If Atwood’s way into debt was through story, then I want to consider how stories like my father’s actually help us construct a different sense of debt–one that is less about finance and more about feeling. Atwood’s way into thinking about debt helps us attend to the human desires and fears that are always intrinsically tangled up with global movements of people, culture, and capital and might ultimately help us grapple with a different side of what has been called “affective economics.” Rather than focusing on the emotional implications of individual consumer decisions, a critical approach to affective economics might also make room for meaningful engagement with the social connections and tensions that form within global structures of culture and finance, and that help us consider the material and cultural debts upon which these structures are built.
If we follow Atwood’s logic that “without memory, there is no debt,” if we can recognize the constitutive relationship between memory and debt, then what might this relationship mean for people like my father — people who must grapple with the slipping away of endangered memory fraught with the politics and traumas of diaspora? Debt, in this case, is not only constructed through memory, but memory is most definitively contingent upon notions of debt. In other words, debt might be understood as a narrative means through which forcibly displaced people might imagine notions of connection with lost places and people. For some, Atwood’s theory might be inverted — “Without debt, there is no memory.” The perpetually irreconcilable debt becomes a space of migrant longing — an enduring, though fraught, emotional linkage to what has been lost. These emotional linkages are then repeatedly reconstructed and fortified through the re-membering and re-telling of such narratives of debt.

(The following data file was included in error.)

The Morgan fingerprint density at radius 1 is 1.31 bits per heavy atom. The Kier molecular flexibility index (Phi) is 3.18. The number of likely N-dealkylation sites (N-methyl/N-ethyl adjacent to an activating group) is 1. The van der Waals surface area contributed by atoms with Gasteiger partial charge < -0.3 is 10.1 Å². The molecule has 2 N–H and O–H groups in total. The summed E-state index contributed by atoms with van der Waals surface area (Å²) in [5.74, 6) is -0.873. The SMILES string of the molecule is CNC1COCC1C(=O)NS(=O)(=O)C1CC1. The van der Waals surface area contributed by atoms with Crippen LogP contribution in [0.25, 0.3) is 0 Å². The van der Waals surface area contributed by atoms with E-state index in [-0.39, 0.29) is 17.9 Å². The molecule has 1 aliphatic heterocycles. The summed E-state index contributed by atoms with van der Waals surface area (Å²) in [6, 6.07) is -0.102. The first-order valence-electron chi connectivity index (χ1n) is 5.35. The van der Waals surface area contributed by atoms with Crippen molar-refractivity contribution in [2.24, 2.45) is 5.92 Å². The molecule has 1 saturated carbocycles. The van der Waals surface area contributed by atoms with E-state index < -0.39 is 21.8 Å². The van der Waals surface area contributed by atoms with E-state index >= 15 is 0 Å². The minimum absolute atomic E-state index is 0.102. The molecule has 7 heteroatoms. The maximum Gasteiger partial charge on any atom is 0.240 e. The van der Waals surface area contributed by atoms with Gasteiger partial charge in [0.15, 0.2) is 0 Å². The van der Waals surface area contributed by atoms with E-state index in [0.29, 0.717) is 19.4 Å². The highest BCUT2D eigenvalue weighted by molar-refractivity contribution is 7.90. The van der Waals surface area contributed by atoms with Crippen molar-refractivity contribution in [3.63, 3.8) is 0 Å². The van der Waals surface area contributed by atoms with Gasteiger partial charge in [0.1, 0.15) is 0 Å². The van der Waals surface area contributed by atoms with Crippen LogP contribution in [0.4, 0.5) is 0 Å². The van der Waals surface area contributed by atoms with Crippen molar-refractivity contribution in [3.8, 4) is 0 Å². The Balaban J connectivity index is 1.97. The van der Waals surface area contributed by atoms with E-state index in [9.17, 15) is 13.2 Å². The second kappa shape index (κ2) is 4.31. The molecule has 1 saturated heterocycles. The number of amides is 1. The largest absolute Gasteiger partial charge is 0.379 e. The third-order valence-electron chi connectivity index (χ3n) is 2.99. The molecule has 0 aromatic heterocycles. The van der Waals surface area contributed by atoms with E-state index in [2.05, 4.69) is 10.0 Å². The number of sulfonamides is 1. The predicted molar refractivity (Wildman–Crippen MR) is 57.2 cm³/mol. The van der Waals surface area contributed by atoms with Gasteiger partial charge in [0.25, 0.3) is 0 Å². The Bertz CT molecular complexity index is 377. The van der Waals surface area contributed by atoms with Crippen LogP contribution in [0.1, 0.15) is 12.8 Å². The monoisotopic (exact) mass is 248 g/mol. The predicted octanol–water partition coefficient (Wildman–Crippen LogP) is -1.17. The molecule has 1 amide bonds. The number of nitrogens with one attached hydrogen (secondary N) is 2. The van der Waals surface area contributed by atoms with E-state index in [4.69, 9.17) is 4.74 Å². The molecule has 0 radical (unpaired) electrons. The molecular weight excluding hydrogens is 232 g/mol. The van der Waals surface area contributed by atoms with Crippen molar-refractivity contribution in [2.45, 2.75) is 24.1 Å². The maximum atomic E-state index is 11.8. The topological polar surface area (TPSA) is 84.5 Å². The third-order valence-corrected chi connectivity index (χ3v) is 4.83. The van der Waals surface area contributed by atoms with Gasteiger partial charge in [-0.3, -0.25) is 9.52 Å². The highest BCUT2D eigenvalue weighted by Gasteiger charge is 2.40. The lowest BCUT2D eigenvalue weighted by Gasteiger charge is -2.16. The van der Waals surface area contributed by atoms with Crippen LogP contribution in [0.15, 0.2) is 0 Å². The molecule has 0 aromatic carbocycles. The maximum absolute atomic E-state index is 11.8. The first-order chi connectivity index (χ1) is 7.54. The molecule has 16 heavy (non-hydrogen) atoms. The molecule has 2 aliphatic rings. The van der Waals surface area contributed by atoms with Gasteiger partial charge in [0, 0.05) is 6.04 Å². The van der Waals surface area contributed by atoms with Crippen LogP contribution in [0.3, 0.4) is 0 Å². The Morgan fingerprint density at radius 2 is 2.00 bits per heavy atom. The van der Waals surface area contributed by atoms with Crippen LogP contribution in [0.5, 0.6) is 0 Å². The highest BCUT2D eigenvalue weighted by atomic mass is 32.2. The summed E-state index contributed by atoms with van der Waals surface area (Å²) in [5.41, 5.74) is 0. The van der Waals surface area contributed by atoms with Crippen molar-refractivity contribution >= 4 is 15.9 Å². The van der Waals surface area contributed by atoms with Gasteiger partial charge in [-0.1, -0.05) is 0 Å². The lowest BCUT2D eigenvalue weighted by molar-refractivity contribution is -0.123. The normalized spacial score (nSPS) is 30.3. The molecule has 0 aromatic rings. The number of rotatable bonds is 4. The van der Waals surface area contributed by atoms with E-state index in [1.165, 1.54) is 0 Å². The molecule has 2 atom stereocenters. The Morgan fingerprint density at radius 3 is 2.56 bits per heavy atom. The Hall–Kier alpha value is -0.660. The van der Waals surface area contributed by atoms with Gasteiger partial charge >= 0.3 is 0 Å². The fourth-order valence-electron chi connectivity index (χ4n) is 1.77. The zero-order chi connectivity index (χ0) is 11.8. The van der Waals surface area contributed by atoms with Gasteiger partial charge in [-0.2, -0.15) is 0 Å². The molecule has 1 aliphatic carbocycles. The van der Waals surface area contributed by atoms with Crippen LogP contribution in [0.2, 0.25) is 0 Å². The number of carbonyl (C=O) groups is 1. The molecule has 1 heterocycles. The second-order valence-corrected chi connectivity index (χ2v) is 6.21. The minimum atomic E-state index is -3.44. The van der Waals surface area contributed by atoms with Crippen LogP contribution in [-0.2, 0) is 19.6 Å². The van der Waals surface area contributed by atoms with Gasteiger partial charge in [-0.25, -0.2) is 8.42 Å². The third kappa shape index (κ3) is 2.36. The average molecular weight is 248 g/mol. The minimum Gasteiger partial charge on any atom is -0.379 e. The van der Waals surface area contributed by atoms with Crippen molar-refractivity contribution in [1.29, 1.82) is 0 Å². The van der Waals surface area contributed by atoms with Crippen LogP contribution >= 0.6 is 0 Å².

Debt, in my father’s story, began as gold bullion exchanged secretly between hands, but the emotional weight of this debt grew in immeasurable ways over the imposed time and distance that indelibly separated him from his country and him from his friend. The debt was real; the borrowed gold — a weighted measure of the material costs of unauthorized migration. But the extended memory of the debt, rendered perpetually unpayable with his friend’s death, would extend the meanings of debt into the emotional registers of traumatic displacement, for my father. Material debt became the memory of debt, which worked to reify the difficult conditions of the debt’s very beginnings. The conditions of a displaced life shifted the conditions of social connection, and the particular language of debt became something of a narrative connection to part of what had been lost.
My story of my father’s story complicates our questions around debt, but also the relationship between memory and debt. It asks how we might attend to the emotional experiences of debt, and how these complex approaches to debt might help us think about the felt experiences of a displaced life. I have been preoccupied with notions of debt and indebtedness in contemporary migrant life, but I also begin to ask, how such emotional registers of debt also weave their way through other human experiences of the structures and technologies of a globalized world.
In the end, material debt could never be reduced to the story of a story. But the story gives us a way into the emotional life of debt and helps us think about the social meanings of the everyday, lived dimensions of debt.